7 Reasons to be Grateful for Hurricanes
By Ryan M.
You may have heard the phrase "you have to be cruel to be kind" before, but probably not in relation to hurricanes. What most people don't know is that despite being capable of massive destruction, they actually provide necessary services to our planet. We fall into the common trap of focusing on the bad things, but not the good. In reality, hurricanes are one of nature's greatest gardener! Here are 7 specific things that we should be grateful to hurricanes for. . .
- Rainfall can be very needed some years, and obviously a hurricane is a great way to put lots of water into the ground. Granted the flooding causes an incredible amount of damage, but keep reading and you'll see even more benefits.
- Hurricanes can maintain islands by dumping large amounts of sand on the beaches, restoring lost dirt due to erosion. Keeping islands in tact is important because there are "barrier" islands such as Long Island in New York that can help shelter the inland from storms and lessen the effects of them.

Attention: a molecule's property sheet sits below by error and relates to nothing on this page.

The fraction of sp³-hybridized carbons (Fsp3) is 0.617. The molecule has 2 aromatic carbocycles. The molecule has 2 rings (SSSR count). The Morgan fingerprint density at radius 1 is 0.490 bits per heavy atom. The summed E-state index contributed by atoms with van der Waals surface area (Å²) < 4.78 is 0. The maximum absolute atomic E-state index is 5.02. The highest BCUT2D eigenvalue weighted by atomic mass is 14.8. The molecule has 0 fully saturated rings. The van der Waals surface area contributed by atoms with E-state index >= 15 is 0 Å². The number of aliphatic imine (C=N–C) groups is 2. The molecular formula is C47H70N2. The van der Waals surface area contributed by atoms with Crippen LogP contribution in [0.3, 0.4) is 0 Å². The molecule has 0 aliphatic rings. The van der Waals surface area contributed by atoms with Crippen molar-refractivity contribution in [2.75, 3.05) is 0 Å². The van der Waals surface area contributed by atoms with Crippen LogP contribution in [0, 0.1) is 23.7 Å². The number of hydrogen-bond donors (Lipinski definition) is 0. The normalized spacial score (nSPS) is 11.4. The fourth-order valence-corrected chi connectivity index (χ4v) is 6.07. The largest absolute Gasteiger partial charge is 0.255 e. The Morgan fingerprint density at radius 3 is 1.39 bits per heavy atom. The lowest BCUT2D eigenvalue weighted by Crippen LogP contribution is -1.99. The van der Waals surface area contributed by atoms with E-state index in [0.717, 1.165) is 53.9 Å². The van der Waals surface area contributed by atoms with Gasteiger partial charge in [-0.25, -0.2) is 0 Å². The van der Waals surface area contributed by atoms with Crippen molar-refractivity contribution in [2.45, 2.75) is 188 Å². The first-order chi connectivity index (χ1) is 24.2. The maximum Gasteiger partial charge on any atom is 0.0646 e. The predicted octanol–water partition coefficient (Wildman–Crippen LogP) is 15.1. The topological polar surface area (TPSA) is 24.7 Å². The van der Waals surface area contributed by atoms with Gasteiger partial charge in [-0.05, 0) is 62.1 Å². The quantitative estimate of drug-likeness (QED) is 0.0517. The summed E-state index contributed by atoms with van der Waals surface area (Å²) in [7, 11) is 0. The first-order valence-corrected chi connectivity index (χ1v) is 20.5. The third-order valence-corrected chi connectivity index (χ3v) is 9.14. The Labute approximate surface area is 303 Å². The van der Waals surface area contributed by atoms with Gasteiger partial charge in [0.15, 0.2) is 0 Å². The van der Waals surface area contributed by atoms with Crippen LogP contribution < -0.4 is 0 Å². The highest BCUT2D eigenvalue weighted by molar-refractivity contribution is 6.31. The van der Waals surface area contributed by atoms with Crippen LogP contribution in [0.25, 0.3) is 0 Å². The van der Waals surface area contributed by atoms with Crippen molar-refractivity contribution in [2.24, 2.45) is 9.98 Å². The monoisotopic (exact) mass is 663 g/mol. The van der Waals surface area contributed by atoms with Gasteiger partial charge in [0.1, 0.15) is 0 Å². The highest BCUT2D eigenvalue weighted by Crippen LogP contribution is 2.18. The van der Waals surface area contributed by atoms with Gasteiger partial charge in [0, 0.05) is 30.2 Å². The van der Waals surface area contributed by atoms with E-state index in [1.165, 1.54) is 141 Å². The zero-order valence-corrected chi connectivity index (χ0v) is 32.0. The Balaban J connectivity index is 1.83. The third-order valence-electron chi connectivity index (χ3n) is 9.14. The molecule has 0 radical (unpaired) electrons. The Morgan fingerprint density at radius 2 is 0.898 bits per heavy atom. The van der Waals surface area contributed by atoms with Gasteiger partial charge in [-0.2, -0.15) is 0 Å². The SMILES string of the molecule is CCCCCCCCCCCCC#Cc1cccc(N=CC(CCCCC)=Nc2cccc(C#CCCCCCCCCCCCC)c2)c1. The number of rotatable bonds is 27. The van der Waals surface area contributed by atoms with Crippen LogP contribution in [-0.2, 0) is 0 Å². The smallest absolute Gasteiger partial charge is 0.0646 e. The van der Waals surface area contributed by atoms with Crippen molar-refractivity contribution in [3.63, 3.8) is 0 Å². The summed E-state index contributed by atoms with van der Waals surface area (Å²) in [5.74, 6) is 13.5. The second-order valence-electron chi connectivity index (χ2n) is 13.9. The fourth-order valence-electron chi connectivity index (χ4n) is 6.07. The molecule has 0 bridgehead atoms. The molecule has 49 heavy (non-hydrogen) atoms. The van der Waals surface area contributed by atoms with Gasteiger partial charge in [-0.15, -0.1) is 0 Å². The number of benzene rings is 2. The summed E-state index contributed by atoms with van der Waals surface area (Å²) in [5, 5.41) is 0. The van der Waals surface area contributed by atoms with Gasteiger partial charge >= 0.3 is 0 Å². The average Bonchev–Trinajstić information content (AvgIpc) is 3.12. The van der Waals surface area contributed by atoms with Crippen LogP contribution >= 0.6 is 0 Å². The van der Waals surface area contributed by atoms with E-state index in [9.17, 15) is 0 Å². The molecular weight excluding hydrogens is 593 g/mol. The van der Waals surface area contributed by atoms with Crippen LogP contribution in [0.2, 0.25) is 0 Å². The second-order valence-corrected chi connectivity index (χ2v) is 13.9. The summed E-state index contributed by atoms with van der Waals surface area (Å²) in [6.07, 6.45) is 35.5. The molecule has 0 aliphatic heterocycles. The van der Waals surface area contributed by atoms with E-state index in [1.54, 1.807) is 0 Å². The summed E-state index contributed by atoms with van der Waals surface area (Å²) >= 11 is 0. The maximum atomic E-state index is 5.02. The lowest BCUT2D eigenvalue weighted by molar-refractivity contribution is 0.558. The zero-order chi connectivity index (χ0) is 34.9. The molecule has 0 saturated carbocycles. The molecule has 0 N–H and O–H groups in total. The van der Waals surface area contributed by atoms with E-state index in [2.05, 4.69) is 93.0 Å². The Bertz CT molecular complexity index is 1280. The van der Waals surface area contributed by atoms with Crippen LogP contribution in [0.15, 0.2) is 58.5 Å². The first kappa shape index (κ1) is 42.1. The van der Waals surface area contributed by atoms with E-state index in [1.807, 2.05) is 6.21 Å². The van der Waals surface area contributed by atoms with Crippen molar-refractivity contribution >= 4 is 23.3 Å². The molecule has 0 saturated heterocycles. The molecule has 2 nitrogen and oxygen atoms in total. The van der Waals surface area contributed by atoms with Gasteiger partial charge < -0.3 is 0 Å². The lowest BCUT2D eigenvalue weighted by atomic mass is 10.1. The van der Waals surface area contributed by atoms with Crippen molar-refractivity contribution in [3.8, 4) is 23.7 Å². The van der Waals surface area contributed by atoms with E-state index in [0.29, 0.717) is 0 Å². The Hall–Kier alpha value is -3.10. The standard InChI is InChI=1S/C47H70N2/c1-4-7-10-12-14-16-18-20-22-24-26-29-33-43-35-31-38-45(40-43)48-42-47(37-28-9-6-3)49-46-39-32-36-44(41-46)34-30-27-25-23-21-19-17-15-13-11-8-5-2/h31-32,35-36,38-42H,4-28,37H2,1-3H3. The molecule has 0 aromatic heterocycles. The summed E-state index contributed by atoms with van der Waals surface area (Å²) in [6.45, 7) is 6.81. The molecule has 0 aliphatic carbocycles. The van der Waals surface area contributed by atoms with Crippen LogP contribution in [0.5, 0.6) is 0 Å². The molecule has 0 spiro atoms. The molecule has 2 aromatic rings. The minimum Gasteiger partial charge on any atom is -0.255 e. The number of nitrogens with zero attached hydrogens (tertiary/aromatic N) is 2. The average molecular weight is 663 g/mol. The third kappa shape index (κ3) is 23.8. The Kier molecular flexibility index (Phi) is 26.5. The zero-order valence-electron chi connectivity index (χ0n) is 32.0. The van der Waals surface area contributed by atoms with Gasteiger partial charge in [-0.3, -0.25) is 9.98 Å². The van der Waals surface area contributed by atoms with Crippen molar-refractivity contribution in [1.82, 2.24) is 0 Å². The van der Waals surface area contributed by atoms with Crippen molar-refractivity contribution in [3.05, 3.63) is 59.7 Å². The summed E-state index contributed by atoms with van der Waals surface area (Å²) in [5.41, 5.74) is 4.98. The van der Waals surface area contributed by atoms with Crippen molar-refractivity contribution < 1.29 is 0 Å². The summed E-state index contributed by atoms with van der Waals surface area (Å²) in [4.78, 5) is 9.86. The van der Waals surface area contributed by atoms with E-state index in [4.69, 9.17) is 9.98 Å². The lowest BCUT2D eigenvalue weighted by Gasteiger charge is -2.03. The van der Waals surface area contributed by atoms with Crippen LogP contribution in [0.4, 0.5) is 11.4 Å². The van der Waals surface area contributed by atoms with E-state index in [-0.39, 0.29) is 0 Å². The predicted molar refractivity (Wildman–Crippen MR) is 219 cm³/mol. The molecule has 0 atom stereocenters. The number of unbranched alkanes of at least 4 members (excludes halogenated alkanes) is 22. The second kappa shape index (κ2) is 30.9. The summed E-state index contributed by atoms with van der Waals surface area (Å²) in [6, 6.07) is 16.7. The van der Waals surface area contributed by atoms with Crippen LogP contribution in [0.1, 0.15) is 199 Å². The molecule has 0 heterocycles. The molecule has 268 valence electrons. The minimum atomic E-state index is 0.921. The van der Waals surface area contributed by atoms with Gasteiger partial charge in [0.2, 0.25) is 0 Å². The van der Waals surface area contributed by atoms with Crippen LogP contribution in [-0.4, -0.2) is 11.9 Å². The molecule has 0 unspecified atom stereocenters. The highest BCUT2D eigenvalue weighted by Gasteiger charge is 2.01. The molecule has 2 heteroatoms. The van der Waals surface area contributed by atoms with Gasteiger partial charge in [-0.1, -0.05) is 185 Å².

- With strong winds, hurricanes can balance the world's temperature by sharing tropical heat with the rest of the world. It blows hot tropical air from the equator north, keeping the equator a little cooler and us a lot warmer.
- They also cycle nutrients from the seafloor to the surface, revitalizing and renewing wild life in the ocean.
- Hurricanes give genetic diversity to many ecosystems because they help spread and plant seeds. Scientists speculate that many tropical plants in Florida came from seeds farther south in the tropics.
- Yet another benefit is that hurricanes add variety to nature through a process called ecological succession. Through this process both large and small plants go through cycles, maintaining the variety of plants. When large trees are blown over, the smaller plants and bushes start to flourish in the new sunlight. However, the trees will eventually come back. Because of this process, the smaller plants don't completely die off, and neither do the trees.
- Flush saltwater from hypersaline lagoons, which benefits life there. Hurricanes can make a hypersaline body of water have less chloride and sodium, making them much more livable.